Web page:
AMPK beta1 reduces tumor progression and improves survival in p53 null mice

V. P. Houde, S. Donzelli, A. Sacconi, S. Galic, J. A. Hammill, J. L. Bramson, R. A. Foster, T. Tsakiridis, B. E. Kemp, G. Grasso, G. Blandino, P. Muti, G. R. Steinberg

Research output: Contribution to journalArticle

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Abstract

The AMP-activated protein kinase (AMPK) is a heterotrimeric protein complex that is an important sensor of cellular energy status. Reduced expression of the AMPK beta1 isoform has been linked to reduced survival in different cancers, but whether this accelerates tumor progression and the potential mechanism mediating these effects are not known. Furthermore, it is unknown whether AMPK beta1 is implicated in tumorigenesis, and if so, what tissues may be most sensitive. In the current study, we find that in the absence of the tumor suppressor p53, germline genetic deletion of AMPK beta1 accelerates the appearance of a T-cell lymphoma that reduces lifespan compared to p53 deficiency alone. This increased tumorigenesis is linked to increases in interleukin-1beta (IL1beta), reductions in acetyl-CoA carboxylase (ACC) phosphorylation, and elevated lipogenesis. Collectively, these data indicate that reductions in the AMPK beta1 subunit accelerate the development of T-cell lymphoma, suggesting that therapies targeting this AMPK subunit or inhibiting lipogenesis may be effective for limiting the proliferation of p53-mutant tumors.
Original languageEnglish
Pages (from-to)1143-1155
Number of pages13
JournalMolecular Oncology
Volume11
Issue number9
DOIs
Publication statusPublished - Sep 1 2017

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AMP-Activated Protein Kinases
Neoplasms
Lipogenesis
T-Cell Lymphoma
Carcinogenesis
Acetyl-CoA Carboxylase
Protein Subunits
Interleukin-1beta
Protein Isoforms
Phosphorylation
Proteins

Keywords

  • ACC
  • cancer
  • lipogenesis
  • metabolism

Cite this

Houde, V. P., Donzelli, S., Sacconi, A., Galic, S., Hammill, J. A., Bramson, J. L., ... Steinberg, G. R. (2017). AMPK beta1 reduces tumor progression and improves survival in p53 null mice. Molecular Oncology, 11(9), 1143-1155. https://doi.org/10.1002/1878-0261.12079 [doi]

AMPK beta1 reduces tumor progression and improves survival in p53 null mice. / Houde, V. P.; Donzelli, S.; Sacconi, A.; Galic, S.; Hammill, J. A.; Bramson, J. L.; Foster, R. A.; Tsakiridis, T.; Kemp, B. E.; Grasso, G.; Blandino, G.; Muti, P.; Steinberg, G. R.

In: Molecular Oncology, Vol. 11, No. 9, 01.09.2017, p. 1143-1155.

Research output: Contribution to journalArticle

Houde, VP, Donzelli, S, Sacconi, A, Galic, S, Hammill, JA, Bramson, JL, Foster, RA, Tsakiridis, T, Kemp, BE, Grasso, G, Blandino, G, Muti, P & Steinberg, GR 2017, 'AMPK beta1 reduces tumor progression and improves survival in p53 null mice', Molecular Oncology, vol. 11, no. 9, pp. 1143-1155. https://doi.org/10.1002/1878-0261.12079 [doi]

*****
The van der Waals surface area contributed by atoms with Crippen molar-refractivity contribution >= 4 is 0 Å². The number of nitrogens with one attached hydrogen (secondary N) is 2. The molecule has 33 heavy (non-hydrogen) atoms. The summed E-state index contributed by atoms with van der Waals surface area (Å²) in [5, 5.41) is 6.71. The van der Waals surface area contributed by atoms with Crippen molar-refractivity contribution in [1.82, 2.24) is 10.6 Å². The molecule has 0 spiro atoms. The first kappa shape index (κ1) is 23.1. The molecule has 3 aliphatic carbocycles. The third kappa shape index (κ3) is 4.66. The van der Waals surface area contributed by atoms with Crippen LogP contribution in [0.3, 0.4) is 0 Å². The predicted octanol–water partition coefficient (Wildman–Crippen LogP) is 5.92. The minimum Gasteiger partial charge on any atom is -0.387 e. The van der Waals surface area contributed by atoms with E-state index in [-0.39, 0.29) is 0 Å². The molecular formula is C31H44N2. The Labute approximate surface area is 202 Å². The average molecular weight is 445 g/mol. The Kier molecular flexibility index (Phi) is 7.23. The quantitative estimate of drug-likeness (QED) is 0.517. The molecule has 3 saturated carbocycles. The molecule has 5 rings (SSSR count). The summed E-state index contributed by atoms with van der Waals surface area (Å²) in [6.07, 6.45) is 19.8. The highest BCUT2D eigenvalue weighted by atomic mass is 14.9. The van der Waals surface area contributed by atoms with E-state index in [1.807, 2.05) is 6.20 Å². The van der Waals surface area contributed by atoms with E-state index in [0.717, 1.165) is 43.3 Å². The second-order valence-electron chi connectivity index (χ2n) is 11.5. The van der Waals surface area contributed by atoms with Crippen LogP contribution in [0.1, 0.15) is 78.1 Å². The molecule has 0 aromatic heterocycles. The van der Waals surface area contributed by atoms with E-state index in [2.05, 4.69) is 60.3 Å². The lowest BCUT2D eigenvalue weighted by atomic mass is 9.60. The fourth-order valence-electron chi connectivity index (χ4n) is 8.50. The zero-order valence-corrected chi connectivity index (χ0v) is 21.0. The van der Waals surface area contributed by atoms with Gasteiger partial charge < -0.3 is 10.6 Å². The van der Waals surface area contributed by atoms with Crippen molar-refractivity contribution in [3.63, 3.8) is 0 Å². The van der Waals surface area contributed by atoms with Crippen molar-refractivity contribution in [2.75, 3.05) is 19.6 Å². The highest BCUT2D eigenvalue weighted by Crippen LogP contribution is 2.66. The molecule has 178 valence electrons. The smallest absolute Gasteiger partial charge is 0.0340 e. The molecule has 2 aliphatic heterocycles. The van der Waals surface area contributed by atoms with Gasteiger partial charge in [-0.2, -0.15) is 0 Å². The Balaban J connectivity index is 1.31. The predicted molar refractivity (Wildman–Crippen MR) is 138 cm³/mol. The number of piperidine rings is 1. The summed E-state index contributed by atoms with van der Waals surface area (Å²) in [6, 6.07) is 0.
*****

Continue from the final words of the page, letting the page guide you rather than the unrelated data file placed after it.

Houde VP, Donzelli S, Sacconi A, Galic S, Hammill JA, Bramson JL et al. AMPK beta1 reduces tumor progression and improves survival in p53 null mice. Molecular Oncology. 2017 Sep 1;11(9):1143-1155. https://doi.org/10.1002/1878-0261.12079 [doi]
Houde, V. P. ; Donzelli, S. ; Sacconi, A. ; Galic, S. ; Hammill, J. A. ; Bramson, J. L. ; Foster, R. A. ; Tsakiridis, T. ; Kemp, B. E. ; Grasso, G. ; Blandino, G. ; Muti, P. ; Steinberg, G. R. / AMPK beta1 reduces tumor progression and improves survival in p53 null mice. In: Molecular Oncology. 2017 ; Vol. 11, No. 9. pp. 1143-1155.
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AB - The AMP-activated protein kinase (AMPK) is a heterotrimeric protein complex that is an important sensor of cellular energy status. Reduced expression of the AMPK beta1 isoform has been linked to reduced survival in different cancers, but whether this accelerates tumor progression and the potential mechanism mediating these effects are not known. Furthermore, it is unknown whether AMPK beta1 is implicated in tumorigenesis, and if so, what tissues may be most sensitive. In the current study, we find that in the absence of the tumor suppressor p53, germline genetic deletion of AMPK beta1 accelerates the appearance of a T-cell lymphoma that reduces lifespan compared to p53 deficiency alone. This increased tumorigenesis is linked to increases in interleukin-1beta (IL1beta), reductions in acetyl-CoA carboxylase (ACC) phosphorylation, and elevated lipogenesis. Collectively, these data indicate that reductions in the AMPK beta1 subunit accelerate the development of T-cell lymphoma, suggesting that therapies targeting this AMPK subunit or inhibiting lipogenesis may be effective for limiting the proliferation of p53-mutant tumors.

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